Friday, June 29, 2018

The Agawa Canyon Excursion on the Algoma Central Railway

It's June 1991, and we're off for a trip up the Algoma Central Railway to Agawa Canyon.

Making his way around us - his numerous Platform Supervisors - the carman gives his joint a last look.

There was an interesting diversity of passenger equipment during these years.
Above is ACR Diner 504, built by Budd in 1948 ... ne: an ATSF counter diner.

Leading from Sault Ste Marie will be GP7 170, built in 1952 and upgraded by CNR in 1978.
The tailend points to the three-storey Algoma Central office building and former station.
The new station is located in the mall parking lot - with the black bear on top.

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Through the window yard pot shots ...

ACR wooden caboose 9502, built by the Algoma Central in 1946.

This is scrapped SD40 180 or 182.
The two were wrecked in 1990.

Here are the doors to the engine house, I think.

from: Engine Houses & Turntables, 1850-1950; Edward Forbes Bush; 1990; Boston Mills Press.

The Algoma Central, and later the CNoR/CNR at Hornepayne, apparently had the only engine houses with covered turntables in Canada.

We were in the dining car for breakfast, upon our departure from Sault Ste Marie.
Looking at the photo, I see that chili was on the menu for lunch.
The breakfast theme was 'Round and Flat': pancakes and slices of ham.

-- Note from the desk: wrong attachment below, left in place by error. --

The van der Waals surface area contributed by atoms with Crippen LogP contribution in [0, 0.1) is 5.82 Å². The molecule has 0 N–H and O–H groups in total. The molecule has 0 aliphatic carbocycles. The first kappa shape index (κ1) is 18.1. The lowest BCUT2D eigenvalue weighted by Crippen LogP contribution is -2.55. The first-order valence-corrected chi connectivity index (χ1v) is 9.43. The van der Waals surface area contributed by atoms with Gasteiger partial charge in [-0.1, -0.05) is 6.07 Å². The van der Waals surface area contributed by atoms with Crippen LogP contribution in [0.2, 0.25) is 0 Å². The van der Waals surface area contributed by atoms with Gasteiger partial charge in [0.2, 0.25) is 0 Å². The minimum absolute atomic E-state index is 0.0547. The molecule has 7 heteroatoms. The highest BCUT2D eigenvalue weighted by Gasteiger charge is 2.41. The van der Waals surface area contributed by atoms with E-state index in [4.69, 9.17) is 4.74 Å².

Passengers explore their surroundings during the canyon layover.

The view of the south-facing train from the lookout.
The day was warm, but it seemed warmer after our ascent.

... and from the tailend.
Notice the lighter rail on the siding and the back track.

An unexpected railway-subject bonus was this international procession of speeders.
... Shepherded by this ACR hi-rail vehicle of some years' service.

The speeders paused ... probably for a rest and a new order or permit ...
before preceding us southbound.

I think we overtook them later on.

The railway had a simple run-around technique to ready the consist for its return.

This postcard was mailed from Oxford, Michigan (north of Pontiac) to
Leonard, Michigan (within walking distance ... at least it was back then) in 1919.

Noting the number of board feet and the rock outcropping,
this may be the trestle at Mile 104.09 as shown in Dale Wilson's
The Algoma Railway Story (1984).

Sitting with resting staff in the diner (scroll to right), we cross the bridge and dam on the Montreal River.

The Montreal River at Mile 92 - a postcard using a photo from the ACR.
I believe this is the future MacKay Generating Station.

Dale Wilson notes that this bridge, begun in 1911,
was the first and only bridge at this site.

Above and below, are a couple of views from our return trip.
In the lower photo, you can see that other ferro-cognoscenti are at the dutch doors.

I noted that I was sharing my vestibule with a smaller, older English woman.
She only had one, single exposure left on her film and she seemed to be intent
on making it acceptable for publication by the Royal Geographical Society.

... so I missed a few opportunities as she carefully composed her frame.

Meanwhile in England:
'I regret to inform Her Majesty that a boorish native Galoot with large elbows ... '

*  *  *

Below is the Official Guide entry from November 1958.

Readers with railway libraries which include works about the Algoma region of northern Ontario
will want to make note of the name A.M. Wilson, Chief Engineer (above).